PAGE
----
Richard Duncan is the author of four books analyzing the causes and the effects of the economic crises that have brought the global economy to the brink of collapse during recent decades.
The Dollar Crisis: Causes, Consequences, Cures (John Wiley & Sons, 2003, updated 2005), predicted the global economic disaster that began in 2008 with extraordinary accuracy. It was an international bestseller. The Corruption of Capitalism: A strategy to re-balance the global economy and restore sustainable growth (CLSA Books, 2009) described the long series of US policy mistakes responsible for the Crisis of 2008. The New Depression: The Breakdown Of The Paper Money Economy (John Wiley & Sons, 2012) introduced an important new analytical framework, The Quantity Theory of Credit, that explained all aspects of the global economic crisis that began in 2008: its causes, the rationale for the government’s policy response to the crisis, and likely future developments.
His latest book is The Money Revolution: How to Finance the Next American Century (John Wiley & Sons, 2022). The first two parts of the book describe the evolution of Money and Credit over the last century. These include a detailed history of the Federal Reserve since its establishment in 1913 and a discussion of the transformation of our economic system from Capitalism to Creditism during the five decades since Dollars ceased to be backed by Gold. Parts One and Two show that a “Money Revolution” has occurred and fundamentally altered the way the global economy functions. Part Three demonstrates that this Money Revolution opens up unprecedented opportunities for the United States to radically accelerate economic growth, enhance human wellbeing and strengthen US national security by investing aggressively in the Industries and Technologies of the Future.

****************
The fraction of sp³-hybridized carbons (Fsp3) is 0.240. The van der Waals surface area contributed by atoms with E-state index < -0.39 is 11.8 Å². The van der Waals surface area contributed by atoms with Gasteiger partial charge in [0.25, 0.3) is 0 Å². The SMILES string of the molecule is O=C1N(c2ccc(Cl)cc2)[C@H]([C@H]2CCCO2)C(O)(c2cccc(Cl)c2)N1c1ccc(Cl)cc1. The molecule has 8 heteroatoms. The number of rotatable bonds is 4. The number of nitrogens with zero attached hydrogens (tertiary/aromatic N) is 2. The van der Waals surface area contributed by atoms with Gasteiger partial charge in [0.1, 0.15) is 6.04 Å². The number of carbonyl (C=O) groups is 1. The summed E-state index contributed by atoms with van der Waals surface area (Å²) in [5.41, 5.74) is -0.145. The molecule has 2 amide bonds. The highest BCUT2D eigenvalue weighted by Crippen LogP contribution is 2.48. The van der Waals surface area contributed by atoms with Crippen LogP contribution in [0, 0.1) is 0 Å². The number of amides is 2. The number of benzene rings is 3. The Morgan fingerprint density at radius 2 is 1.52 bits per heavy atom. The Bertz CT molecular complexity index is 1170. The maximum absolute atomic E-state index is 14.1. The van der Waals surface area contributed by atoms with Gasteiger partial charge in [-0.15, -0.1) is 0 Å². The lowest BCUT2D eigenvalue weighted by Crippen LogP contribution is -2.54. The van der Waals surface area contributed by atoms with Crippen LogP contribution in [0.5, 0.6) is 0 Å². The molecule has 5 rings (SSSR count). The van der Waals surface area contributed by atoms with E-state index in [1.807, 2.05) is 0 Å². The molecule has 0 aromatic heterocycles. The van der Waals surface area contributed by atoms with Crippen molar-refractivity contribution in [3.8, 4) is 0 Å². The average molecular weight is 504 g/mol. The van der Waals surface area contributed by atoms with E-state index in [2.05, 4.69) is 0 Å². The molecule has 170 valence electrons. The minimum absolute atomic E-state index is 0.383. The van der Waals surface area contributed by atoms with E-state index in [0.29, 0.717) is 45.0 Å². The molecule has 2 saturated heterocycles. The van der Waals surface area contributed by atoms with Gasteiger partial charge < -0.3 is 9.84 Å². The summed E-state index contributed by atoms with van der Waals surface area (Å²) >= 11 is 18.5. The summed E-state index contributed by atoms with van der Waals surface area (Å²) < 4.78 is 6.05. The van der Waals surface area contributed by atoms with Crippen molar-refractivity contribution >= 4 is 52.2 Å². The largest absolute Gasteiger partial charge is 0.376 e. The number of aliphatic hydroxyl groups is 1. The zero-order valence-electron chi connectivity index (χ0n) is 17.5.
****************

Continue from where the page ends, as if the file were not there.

Since beginning his career as an equities analyst in Hong Kong in 1986, Richard has served as global head of investment strategy at ABN AMRO Asset Management in London, worked as a financial sector specialist for the World Bank in Washington D.C., and headed equity research departments for James Capel Securities and Salomon Brothers in Bangkok. He also worked as a consultant for the IMF in Thailand during the Asia Crisis. Richard currently publishes Macro Watch, the biweekly video newsletter he founded in 2013.
Richard has appeared frequently on CNBC, CNN, BBC and Bloomberg Television, as well as on BBC World Service Radio. His books have been reviewed in the Financial Times and The Economist, and taught at Harvard and Columbia.
He is also a well-known speaker whose audiences have included The World Economic Forum’s East Asia Economic Summit in Singapore, The EuroFinance Conference in Copenhagen, The Chief Financial Officers’ Roundtable in Shanghai, The World Knowledge Forum in Seoul, and the CFA Society during a speaking tour around South America. In February 2023, Richard was the guest speaker at a House Ways and Means Committee policy dinner in Washington, D. C.
Richard studied literature and economics at Vanderbilt University (1983) and international finance at Babson College (1986); and, between the two, spent a year traveling around the world as a backpacker.
- The Confusing Economy
- Will Credit Growth Push the US Into Recession?
- Savings and Money Supply
- Economy Impact of Student Loan Repayments
- Rethinking the Fed’s policy
- Wealth to Income Ratio
- US Current Account Deficit
- Macro Watch